Creating Design Solutions That Impact Customer Satisfaction
Web applications are increasingly being used for business purposes by companies. However, due to poor design solutions, not all of them are well received by their users. And in this blog, we will discuss how to design solutions that improve user experience.
Web apps are interactive online applications that allow users to perform tasks and modify elements in real-time. Users taking specific tools have helped with the jobs they want to finish.
There are many web applications worldwide, but only a tiny percentage can keep users’ attention and provide a positive interaction experience. It is possible because of design choices that can be ignored.
Why is a positive user experience necessary for your company?
Although web app design necessitates a much greater emphasis on responsive site elements, performance across various devices, and a streamlined user journey, UX and UI design solutions play a significant role in customer satisfaction.
The foundation of a well-designed web application and its customers’ needs is template selection (e.g., gaming, business, social networks, maps). Templates are necessary for various users within the same application.
Tables work best for users who use apps daily and need to collaborate better with users who only use the app occasionally. The correct patterns for the proper interaction are equally important.
A polite web application tends to increase user satisfaction, does not irritate the user, and when used repeatedly, the user remains or works in it for longer. This results in a positive user experience, which is critical to your business goals. The design solutions listed below may assist in achieving this goal.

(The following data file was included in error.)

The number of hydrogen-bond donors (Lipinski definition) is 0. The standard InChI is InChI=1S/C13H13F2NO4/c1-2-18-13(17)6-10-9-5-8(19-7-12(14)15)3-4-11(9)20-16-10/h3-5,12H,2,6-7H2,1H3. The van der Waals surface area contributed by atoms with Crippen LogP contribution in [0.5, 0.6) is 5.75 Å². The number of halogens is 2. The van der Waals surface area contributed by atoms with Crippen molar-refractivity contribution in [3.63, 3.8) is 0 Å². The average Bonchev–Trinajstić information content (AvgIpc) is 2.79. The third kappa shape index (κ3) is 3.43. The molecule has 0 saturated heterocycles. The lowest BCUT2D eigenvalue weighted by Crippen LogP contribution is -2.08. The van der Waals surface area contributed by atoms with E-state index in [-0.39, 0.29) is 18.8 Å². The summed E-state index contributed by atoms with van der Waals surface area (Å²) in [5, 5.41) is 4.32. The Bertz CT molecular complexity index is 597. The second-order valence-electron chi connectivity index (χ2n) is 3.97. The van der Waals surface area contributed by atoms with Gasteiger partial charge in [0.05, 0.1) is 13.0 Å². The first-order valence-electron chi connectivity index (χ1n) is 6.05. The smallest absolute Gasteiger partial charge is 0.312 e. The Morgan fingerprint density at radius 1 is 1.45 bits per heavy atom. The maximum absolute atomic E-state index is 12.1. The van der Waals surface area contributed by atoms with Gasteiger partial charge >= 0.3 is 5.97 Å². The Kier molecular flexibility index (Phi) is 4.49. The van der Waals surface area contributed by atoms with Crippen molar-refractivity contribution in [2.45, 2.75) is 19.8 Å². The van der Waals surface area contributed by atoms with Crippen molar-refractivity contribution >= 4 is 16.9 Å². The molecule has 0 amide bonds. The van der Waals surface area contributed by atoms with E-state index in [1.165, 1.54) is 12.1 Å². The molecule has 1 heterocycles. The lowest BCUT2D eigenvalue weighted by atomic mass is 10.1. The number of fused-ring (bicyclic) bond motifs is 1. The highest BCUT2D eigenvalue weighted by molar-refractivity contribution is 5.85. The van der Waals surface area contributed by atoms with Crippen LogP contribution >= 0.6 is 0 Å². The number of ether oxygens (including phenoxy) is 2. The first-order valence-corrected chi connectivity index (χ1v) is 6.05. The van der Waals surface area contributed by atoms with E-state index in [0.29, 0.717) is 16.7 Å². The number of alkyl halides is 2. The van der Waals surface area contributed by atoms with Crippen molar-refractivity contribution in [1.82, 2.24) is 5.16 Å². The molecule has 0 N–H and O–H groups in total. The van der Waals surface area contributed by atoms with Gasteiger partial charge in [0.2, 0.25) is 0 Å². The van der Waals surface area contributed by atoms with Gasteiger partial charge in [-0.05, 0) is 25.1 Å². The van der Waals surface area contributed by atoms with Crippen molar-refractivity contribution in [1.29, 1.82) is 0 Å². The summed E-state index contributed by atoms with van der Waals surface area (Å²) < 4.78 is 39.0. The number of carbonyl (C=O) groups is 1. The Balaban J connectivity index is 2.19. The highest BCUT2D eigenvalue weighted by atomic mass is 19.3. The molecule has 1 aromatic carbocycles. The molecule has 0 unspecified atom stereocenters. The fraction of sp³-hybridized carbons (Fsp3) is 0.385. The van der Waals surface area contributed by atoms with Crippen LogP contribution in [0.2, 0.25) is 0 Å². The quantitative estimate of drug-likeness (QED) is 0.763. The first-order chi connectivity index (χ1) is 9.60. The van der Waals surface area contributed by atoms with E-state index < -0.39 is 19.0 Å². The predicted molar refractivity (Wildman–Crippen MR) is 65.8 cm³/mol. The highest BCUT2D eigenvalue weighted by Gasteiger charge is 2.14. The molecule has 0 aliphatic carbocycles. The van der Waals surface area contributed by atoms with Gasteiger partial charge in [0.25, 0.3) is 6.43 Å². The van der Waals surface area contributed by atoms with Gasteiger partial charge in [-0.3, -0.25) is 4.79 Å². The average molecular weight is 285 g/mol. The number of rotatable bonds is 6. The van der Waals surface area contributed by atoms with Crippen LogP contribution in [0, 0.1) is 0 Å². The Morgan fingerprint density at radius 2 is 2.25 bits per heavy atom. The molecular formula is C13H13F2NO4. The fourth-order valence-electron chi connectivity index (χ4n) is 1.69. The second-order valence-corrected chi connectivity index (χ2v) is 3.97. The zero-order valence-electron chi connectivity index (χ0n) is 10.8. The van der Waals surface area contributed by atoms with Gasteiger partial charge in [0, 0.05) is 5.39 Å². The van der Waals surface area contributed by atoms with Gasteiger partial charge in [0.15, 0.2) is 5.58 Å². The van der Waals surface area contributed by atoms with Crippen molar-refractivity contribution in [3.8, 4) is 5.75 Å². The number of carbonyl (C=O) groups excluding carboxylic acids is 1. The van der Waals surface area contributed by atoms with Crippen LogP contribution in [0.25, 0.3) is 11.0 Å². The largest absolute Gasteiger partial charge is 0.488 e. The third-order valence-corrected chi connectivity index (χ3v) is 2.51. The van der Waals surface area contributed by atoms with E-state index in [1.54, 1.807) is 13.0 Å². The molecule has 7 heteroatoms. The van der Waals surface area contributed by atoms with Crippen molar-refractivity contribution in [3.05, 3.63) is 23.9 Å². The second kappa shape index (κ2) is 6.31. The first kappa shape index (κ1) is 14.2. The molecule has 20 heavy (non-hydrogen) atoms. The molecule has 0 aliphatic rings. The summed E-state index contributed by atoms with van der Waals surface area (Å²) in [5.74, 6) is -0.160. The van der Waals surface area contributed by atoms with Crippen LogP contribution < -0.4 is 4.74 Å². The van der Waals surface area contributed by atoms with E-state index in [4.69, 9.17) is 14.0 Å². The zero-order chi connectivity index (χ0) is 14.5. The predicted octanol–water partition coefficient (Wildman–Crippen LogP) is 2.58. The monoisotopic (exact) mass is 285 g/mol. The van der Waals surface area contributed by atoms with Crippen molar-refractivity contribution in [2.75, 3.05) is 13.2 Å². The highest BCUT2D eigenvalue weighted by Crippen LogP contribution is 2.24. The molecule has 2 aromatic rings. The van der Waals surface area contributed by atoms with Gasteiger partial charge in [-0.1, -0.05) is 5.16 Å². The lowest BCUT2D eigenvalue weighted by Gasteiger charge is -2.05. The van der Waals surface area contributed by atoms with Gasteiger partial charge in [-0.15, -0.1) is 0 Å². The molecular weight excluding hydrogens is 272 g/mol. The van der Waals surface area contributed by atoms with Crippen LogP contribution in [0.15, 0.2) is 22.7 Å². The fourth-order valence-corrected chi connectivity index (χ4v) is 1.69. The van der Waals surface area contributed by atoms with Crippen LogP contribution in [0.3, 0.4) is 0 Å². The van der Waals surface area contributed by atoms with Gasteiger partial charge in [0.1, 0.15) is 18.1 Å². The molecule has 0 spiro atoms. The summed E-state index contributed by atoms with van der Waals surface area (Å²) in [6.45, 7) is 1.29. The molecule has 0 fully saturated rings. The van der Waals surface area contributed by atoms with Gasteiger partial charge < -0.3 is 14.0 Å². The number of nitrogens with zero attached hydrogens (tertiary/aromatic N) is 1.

UX/UI Design solutions
1. Keep it simple
Simplicity has been a critical trend in web design for several years and continues to be relevant. By removing all unnecessary components, the user’s interaction is simplified. Allow the user to move away from the obstacle.
Once they open the app, you desire them to interact in a specific way and take particular actions. If they have to navigate a maze to find what they want, they are more likely to abandon the app and become irritated.
You can avoid this by doing the following:
1. Each page has one intention. If the page is overburdened with information, the visitor will likely become confused and need to comprehend its purpose and benefits. Enhance the web application interface by utilizing internal linking and trying to connect all pages. However, each should be dedicated to a specific subject and goal.
2. The page’s intention is clear. Users can use it to stay or proceed to another without wasting time or wondering what they see. Use navigation systems elements and news stories to make the page goal clear.
3. Concentrate on the most critical information. Please feel free to add the necessary details to the page, but don’t assign it a required value.
4. Gradual disclosure. To simplify a user interface, progressive revelation moves secondary options to a separate screen. This directs users’ attention to the essential options, the only ones displayed by default.
5. Should you add more features and methods of performing a task if you can? More UI implies more excellent usability. Generally, less is more, so concentrate on users’ primary tasks and design simple conversations for each.
It is normal to make mistakes.
Users of your product, like all people, make mistakes. Mistakes that are not corrected create apprehension about using the application. Simultaneously, the fear of potential penalties for the committed action grows while satisfaction decreases. Allow users a second opportunity and the chance to correct their errors.
There are several straightforward design options:
1. The UNDO button is excellent at this.
2. Modal window with verification of the action’s irreversibility.
Each method is effective in different situations. However, remember that such pop-ups frequently force users to exit their workflow.
Make waiting more enjoyable
How many times have you tried to figure out whether the app is still processing one’s action or if it has failed? Web apps must consider how the user interface will appear while loading.